• ali

      Smoking is not Forbidden. Forbidden is Haram and Haram is only what is listed in the Quran and Confirmed by the Prophet. Any other thing would be addition. Your common sense and intelligence is given to worship and define the self, not decide on haram and halal. This is what is forbidden. You can not attribute death to anything but the WILL of Allah. That is what Islam teaches. Humans are still very limited in perception and sciences, what we may call harmful today, maybe called beneficial tomorrow.. thats why.

      As for Dressing; The “SATR” of men is from naval to knee. Thats it. We can pray if covered that much. Satr for women is Hair, Body minus face, hands and feet.

      Rest of what you say, I agree.

    • ali

      Maria, Islam does not forbid or allow.. Allah and His messenger to. To comply to what they have ordered IS the ISLAM of a Muslim.
      Smoking is not Haram. Haram by definition is what is forbidden without doubt by Allah and His messenger, like Alcohol. Also, as per the Quran, CAUSE of anyone’s death is Allah’s will. We, as humans can say this may be harmful – thats it. Reason? because we really do not know for sure YET. What we may call harmful today, we may call beneficial tomorrow. I have read 50 reports about different things like coffee – one says it causes cancer, the other says it is good for the heart and so on. I know a Canadian Heart surgeon who told me this: ” If a person drinks 30 glasses of water every day, smoking will not affect him so much”.. This is a Surgeon, well respected and someone who knows his work well.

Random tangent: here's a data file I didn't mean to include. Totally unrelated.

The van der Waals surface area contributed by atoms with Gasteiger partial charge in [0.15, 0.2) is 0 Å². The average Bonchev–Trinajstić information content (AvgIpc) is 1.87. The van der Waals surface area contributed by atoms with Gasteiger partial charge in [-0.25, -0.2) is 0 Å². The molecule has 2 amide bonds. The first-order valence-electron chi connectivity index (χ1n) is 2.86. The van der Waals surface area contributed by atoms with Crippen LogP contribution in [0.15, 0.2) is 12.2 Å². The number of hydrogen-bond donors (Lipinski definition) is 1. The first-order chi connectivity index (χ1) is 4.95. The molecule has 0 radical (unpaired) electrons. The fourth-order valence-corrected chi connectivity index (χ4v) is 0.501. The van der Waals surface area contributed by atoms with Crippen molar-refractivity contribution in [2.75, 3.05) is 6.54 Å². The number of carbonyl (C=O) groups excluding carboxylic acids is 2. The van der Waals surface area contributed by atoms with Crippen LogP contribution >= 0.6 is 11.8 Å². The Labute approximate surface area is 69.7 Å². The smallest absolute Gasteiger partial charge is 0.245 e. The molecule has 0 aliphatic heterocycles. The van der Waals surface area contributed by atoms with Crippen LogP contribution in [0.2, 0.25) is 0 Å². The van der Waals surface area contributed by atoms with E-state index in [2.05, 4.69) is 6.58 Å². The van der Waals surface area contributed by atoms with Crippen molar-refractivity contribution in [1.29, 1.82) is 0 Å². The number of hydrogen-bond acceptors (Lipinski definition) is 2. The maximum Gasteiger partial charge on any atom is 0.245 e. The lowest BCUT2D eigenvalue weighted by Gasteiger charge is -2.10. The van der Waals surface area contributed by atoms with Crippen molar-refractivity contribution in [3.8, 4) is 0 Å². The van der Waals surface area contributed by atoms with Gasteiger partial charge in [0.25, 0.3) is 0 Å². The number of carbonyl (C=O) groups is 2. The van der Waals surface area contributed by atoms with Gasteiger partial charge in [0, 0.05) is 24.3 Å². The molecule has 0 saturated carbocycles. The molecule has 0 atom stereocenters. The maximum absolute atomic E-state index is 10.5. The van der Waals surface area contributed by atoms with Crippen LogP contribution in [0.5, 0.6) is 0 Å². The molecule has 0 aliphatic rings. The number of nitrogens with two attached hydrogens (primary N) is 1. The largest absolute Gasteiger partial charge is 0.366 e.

Smoking in Public areas is nothing.. what DUST in the air does is worse. Also, pollution in certain countries makes smoking look like an oxygen tank!

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  10. Dr. M. Abdulrahman

    I can’t thank you enough for not only posting this article but creating this blog where I can express myself respectfully and learn things from women’s perspective. I would like to get educated some matters, especially by Muslim females.